Wireless Headache Intervention
The percentages of adults with an active headache disorder are 46% for headache in general, 11% for migraine, 42% for tension-type headache and 3% for chronic daily headache. Using the World Health Organization’s ranking of causes of disability, headache disorders are among the 20 most disabling conditions for both men and women and is ranked number 12 among women.
Given the importance of these problems, it is reasonable to suggest that more resources are necessary to meet the challenges of treating headache disorders as soon as possible and preventing more serious problems. They often begin in childhood, adolescence, or during the second decade of life. The traditional medical treatment, which is the most practical first-line treatment option in primary care, is, by itself, often not appropriate to relieve and prevent headache. There is evidence to guide clinical practice. Psychological therapies are effective interventions; biofeedback, relaxation/self hypnosis, and other integrated cognitive-behavior therapy approaches are well-known empirically supported alternatives. However, the majority of people with headache disorders do not receive such interventions because of the lack of availability of clinicians to teach the skills required. With emerging interactive and communication technologies (e-health), especially the internet, new media for the delivery of psychological interventions are now available.
The awareness of the potential of use of information and communication technology (ICT) to deliver self-help psychological treatment has grown among researchers in the field of headache. There is emerging evidence of the effectiveness of the Internet to deliver interventions based on the principles of Cognitive-Behavioral therapy (CBT).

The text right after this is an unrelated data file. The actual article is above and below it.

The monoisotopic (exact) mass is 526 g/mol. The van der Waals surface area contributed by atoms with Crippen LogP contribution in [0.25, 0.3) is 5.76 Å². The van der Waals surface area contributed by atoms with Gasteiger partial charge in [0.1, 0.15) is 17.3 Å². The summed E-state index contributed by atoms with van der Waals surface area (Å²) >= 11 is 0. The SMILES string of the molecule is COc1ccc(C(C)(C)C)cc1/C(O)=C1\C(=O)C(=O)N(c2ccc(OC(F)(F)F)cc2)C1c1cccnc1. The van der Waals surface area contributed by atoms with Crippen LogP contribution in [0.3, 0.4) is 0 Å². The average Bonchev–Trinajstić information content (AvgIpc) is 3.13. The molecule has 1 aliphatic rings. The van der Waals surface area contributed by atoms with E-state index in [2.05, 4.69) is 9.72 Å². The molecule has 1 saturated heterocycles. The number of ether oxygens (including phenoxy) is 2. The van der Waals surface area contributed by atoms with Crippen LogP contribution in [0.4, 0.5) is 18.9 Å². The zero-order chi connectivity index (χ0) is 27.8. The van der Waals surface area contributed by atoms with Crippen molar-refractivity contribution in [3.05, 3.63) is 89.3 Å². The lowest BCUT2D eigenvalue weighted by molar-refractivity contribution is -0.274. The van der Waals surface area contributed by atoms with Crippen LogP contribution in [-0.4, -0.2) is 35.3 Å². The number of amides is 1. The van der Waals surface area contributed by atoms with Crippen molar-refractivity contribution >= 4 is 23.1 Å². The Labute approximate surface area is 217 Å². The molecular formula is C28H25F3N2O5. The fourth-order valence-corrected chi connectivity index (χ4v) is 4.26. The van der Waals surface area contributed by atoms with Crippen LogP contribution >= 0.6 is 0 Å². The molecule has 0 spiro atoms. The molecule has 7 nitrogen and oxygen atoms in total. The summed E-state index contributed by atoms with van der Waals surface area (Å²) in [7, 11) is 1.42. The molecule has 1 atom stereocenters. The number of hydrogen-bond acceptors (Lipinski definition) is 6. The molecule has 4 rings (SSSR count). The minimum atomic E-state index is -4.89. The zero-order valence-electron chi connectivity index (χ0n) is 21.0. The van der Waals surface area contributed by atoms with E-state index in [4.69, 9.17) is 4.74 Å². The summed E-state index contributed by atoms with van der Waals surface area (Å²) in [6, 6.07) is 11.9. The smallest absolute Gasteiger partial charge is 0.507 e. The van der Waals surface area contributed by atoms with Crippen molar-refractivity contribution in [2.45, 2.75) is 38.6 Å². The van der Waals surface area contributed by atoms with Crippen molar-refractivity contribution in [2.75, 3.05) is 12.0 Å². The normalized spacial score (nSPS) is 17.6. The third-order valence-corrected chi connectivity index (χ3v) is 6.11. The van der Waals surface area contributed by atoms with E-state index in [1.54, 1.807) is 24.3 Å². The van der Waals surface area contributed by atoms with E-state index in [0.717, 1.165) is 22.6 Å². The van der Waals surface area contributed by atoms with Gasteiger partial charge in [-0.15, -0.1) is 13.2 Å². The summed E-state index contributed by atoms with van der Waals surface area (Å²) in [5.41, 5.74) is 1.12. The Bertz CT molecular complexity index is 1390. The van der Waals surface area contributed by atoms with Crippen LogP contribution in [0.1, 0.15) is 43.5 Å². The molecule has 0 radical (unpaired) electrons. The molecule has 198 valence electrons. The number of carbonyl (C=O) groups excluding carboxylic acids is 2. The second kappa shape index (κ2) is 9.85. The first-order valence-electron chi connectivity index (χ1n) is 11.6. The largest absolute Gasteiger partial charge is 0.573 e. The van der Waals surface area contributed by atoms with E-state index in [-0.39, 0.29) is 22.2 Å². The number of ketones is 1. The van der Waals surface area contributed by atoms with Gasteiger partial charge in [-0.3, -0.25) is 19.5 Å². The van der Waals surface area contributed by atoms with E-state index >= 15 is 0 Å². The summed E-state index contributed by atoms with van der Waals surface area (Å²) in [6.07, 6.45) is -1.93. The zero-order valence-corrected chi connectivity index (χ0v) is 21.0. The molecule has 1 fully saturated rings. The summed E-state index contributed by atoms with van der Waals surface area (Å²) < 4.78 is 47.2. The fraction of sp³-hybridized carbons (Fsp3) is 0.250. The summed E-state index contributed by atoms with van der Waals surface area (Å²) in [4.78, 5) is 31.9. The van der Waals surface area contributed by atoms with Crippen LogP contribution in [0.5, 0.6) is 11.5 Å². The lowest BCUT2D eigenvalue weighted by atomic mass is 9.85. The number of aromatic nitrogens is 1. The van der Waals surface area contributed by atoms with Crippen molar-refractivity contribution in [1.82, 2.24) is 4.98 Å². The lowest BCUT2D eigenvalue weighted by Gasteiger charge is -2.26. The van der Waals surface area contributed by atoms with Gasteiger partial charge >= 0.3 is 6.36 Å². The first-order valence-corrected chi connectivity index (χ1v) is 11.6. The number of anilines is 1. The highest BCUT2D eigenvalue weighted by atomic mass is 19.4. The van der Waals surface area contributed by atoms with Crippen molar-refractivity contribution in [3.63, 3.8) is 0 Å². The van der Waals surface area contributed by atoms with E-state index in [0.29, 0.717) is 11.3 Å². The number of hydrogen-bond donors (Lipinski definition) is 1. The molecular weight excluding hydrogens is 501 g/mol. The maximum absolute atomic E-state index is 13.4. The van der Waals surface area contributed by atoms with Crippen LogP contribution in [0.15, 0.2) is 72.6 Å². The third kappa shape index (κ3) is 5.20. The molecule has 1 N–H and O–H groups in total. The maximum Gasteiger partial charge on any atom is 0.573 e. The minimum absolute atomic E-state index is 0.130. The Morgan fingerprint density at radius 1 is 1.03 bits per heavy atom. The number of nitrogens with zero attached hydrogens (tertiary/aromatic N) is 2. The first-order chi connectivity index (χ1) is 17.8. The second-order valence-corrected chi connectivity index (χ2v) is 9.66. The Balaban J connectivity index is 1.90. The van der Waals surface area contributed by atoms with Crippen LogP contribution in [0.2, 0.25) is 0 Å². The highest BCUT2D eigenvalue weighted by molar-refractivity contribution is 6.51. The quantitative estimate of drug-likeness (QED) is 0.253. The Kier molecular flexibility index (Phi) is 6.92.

However, too few rigorous studies have been conducted to endorse their widespread use. In addition, few studies have been conducted using smartphone technology as a medium of delivering internet-based treatments and monitoring their effectiveness (electronic pain diaries) despite the fact that smartphones can offer some additional benefits. In particular, Smarphones allow for easy monitoring of headache and other critical events. Even more important, Smartphone-based approaches could deliver personalized prompts of strategies to the headache sufferer at the time of the headache. Prompting in real time is likely to increase use of strategies and may increase effectiveness of the treatment. The overarching, long-term objective of this project is to prevent and reduce pain and suffering in young people with primary headache disorders by improving the accessibility to psychological treatment for headache. This goal will be accomplished by implementing the latest generation of ICT.
Specifically, our objectives over the three-year study period are to: (1) develop a Smartphone-based CBT to treat 14-28 year old people with tension-type headache and/or migraine; (2) evaluate its system usability and feasibility, and (3) provide preliminary data on the efficacy of this treatment. In order to achieve our goals, the project is divided into three phases. We will develop a phone technology-based CBT treatment for headache using a iterative design approach (Phase #1), we will conduct usability testing through in-lab usability evaluation methods with real users (Phase #2), and we will conduct a pilot feasibility study with tension-type headache and/or migraine sufferers (Phase #3). We will use mixed methods approach including quantitative and qualitative methods for evaluating this program.
The use and further development of ICT will play a key role in the delivery of health care interventions making them more accessible and acceptable, especially in health psychology. There is some beginning evidence that individuals with headache can receive valuable help through the use of ICT leading to improved health outcomes. However, we need to ascertain whether psychological interventions can be more easily and effectively delivered through ready available technological alternatives like the Smartphones.
|Patrick McGrath||Vanessa Varalli – Coordinator|
|Anna Huguet||Sharlene Rozario – Research Assistant|